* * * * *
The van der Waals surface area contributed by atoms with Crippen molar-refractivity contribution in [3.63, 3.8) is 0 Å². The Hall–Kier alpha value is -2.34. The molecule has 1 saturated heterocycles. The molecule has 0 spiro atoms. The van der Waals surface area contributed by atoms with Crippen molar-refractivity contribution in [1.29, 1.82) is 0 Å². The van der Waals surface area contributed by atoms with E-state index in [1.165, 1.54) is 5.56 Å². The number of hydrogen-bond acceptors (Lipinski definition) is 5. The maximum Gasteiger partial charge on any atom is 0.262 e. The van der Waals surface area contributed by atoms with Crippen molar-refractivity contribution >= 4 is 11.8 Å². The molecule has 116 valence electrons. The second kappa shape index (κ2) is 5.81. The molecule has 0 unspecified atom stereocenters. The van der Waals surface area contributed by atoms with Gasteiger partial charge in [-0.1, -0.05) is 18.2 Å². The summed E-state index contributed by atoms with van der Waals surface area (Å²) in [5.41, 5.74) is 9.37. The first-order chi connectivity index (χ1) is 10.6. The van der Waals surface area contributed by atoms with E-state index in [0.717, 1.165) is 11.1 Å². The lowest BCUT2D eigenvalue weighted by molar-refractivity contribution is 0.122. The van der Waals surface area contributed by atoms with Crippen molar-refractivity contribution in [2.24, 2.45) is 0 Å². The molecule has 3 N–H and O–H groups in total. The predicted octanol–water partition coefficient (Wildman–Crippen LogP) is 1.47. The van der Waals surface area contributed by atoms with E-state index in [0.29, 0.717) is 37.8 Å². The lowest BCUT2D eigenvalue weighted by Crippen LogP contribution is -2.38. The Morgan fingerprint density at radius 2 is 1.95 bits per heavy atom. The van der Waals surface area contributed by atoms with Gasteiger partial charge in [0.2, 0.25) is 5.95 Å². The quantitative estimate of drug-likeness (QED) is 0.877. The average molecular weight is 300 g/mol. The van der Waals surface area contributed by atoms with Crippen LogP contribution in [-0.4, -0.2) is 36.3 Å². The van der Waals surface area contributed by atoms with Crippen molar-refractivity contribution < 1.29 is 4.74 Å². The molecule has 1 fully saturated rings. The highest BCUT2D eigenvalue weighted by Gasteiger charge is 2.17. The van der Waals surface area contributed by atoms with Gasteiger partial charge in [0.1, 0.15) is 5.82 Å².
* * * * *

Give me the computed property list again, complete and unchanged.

The van der Waals surface area contributed by atoms with Crippen molar-refractivity contribution in [3.63, 3.8) is 0 Å². The Hall–Kier alpha value is -2.34. The molecule has 1 saturated heterocycles. The molecule has 0 spiro atoms. The van der Waals surface area contributed by atoms with Crippen molar-refractivity contribution in [1.29, 1.82) is 0 Å². The van der Waals surface area contributed by atoms with E-state index in [1.165, 1.54) is 5.56 Å². The number of hydrogen-bond acceptors (Lipinski definition) is 5. The maximum Gasteiger partial charge on any atom is 0.262 e. The van der Waals surface area contributed by atoms with Crippen molar-refractivity contribution >= 4 is 11.8 Å². The molecule has 116 valence electrons. The second kappa shape index (κ2) is 5.81. The molecule has 0 unspecified atom stereocenters. The van der Waals surface area contributed by atoms with Gasteiger partial charge in [-0.1, -0.05) is 18.2 Å². The summed E-state index contributed by atoms with van der Waals surface area (Å²) in [5.41, 5.74) is 9.37. The first-order chi connectivity index (χ1) is 10.6. The van der Waals surface area contributed by atoms with E-state index in [0.717, 1.165) is 11.1 Å². The lowest BCUT2D eigenvalue weighted by molar-refractivity contribution is 0.122. The van der Waals surface area contributed by atoms with Crippen molar-refractivity contribution in [2.24, 2.45) is 0 Å². The molecule has 3 N–H and O–H groups in total. The predicted octanol–water partition coefficient (Wildman–Crippen LogP) is 1.47. The van der Waals surface area contributed by atoms with E-state index in [0.29, 0.717) is 37.8 Å². The lowest BCUT2D eigenvalue weighted by Crippen LogP contribution is -2.38. The Morgan fingerprint density at radius 2 is 1.95 bits per heavy atom. The van der Waals surface area contributed by atoms with Gasteiger partial charge in [0.2, 0.25) is 5.95 Å². The quantitative estimate of drug-likeness (QED) is 0.877. The average molecular weight is 300 g/mol. The van der Waals surface area contributed by atoms with Crippen LogP contribution in [-0.4, -0.2) is 36.3 Å². The van der Waals surface area contributed by atoms with Crippen molar-refractivity contribution < 1.29 is 4.74 Å². The molecule has 1 fully saturated rings. The highest BCUT2D eigenvalue weighted by Gasteiger charge is 2.17. The van der Waals surface area contributed by atoms with Gasteiger partial charge in [0.1, 0.15) is 5.82 Å².